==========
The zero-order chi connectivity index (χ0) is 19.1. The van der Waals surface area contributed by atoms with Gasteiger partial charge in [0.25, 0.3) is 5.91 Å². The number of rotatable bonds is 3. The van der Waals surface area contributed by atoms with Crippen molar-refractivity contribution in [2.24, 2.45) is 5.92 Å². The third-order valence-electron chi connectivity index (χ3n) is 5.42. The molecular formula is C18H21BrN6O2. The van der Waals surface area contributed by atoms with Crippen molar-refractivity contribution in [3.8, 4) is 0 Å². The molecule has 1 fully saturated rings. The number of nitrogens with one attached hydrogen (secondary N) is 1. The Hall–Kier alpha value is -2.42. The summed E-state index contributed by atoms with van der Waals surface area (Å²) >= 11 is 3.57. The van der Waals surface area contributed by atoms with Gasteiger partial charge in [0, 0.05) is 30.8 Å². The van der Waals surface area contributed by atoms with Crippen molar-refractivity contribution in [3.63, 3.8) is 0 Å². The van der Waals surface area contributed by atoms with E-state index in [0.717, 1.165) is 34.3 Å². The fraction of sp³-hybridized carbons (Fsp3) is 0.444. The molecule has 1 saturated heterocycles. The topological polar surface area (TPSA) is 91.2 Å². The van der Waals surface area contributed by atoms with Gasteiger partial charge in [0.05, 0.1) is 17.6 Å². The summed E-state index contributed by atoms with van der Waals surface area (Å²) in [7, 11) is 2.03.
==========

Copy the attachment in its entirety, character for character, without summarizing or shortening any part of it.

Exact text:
The zero-order chi connectivity index (χ0) is 19.1. The van der Waals surface area contributed by atoms with Gasteiger partial charge in [0.25, 0.3) is 5.91 Å². The number of rotatable bonds is 3. The van der Waals surface area contributed by atoms with Crippen molar-refractivity contribution in [2.24, 2.45) is 5.92 Å². The third-order valence-electron chi connectivity index (χ3n) is 5.42. The molecular formula is C18H21BrN6O2. The van der Waals surface area contributed by atoms with Crippen molar-refractivity contribution in [3.8, 4) is 0 Å². The molecule has 1 fully saturated rings. The number of nitrogens with one attached hydrogen (secondary N) is 1. The Hall–Kier alpha value is -2.42. The summed E-state index contributed by atoms with van der Waals surface area (Å²) >= 11 is 3.57. The van der Waals surface area contributed by atoms with Gasteiger partial charge in [0, 0.05) is 30.8 Å². The van der Waals surface area contributed by atoms with Crippen molar-refractivity contribution in [3.63, 3.8) is 0 Å². The van der Waals surface area contributed by atoms with E-state index in [0.717, 1.165) is 34.3 Å². The fraction of sp³-hybridized carbons (Fsp3) is 0.444. The molecule has 1 saturated heterocycles. The topological polar surface area (TPSA) is 91.2 Å². The van der Waals surface area contributed by atoms with Gasteiger partial charge in [0.05, 0.1) is 17.6 Å². The summed E-state index contributed by atoms with van der Waals surface area (Å²) in [7, 11) is 2.03.